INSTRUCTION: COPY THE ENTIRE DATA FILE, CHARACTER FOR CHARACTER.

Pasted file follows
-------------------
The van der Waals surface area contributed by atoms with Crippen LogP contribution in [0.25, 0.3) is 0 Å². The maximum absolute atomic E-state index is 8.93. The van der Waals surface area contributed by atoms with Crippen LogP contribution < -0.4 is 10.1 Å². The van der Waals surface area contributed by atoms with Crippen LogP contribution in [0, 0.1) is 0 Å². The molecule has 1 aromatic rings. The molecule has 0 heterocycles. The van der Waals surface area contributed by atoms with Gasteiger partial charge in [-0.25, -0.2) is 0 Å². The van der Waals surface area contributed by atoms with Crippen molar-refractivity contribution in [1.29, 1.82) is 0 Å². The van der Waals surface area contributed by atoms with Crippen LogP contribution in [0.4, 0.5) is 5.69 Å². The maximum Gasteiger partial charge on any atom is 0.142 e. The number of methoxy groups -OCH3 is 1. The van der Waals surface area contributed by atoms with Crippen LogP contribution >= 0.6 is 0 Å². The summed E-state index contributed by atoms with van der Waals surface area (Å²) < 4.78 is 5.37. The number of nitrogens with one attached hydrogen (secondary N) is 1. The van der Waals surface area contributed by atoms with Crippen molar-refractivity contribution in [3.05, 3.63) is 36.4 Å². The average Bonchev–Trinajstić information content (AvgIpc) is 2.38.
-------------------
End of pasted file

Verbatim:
The van der Waals surface area contributed by atoms with Crippen LogP contribution in [0.25, 0.3) is 0 Å². The maximum absolute atomic E-state index is 8.93. The van der Waals surface area contributed by atoms with Crippen LogP contribution < -0.4 is 10.1 Å². The van der Waals surface area contributed by atoms with Crippen LogP contribution in [0, 0.1) is 0 Å². The molecule has 1 aromatic rings. The molecule has 0 heterocycles. The van der Waals surface area contributed by atoms with Gasteiger partial charge in [-0.25, -0.2) is 0 Å². The van der Waals surface area contributed by atoms with Crippen molar-refractivity contribution in [1.29, 1.82) is 0 Å². The van der Waals surface area contributed by atoms with Crippen LogP contribution in [0.4, 0.5) is 5.69 Å². The maximum Gasteiger partial charge on any atom is 0.142 e. The number of methoxy groups -OCH3 is 1. The van der Waals surface area contributed by atoms with Crippen LogP contribution >= 0.6 is 0 Å². The summed E-state index contributed by atoms with van der Waals surface area (Å²) < 4.78 is 5.37. The number of nitrogens with one attached hydrogen (secondary N) is 1. The van der Waals surface area contributed by atoms with Crippen molar-refractivity contribution in [3.05, 3.63) is 36.4 Å². The average Bonchev–Trinajstić information content (AvgIpc) is 2.38.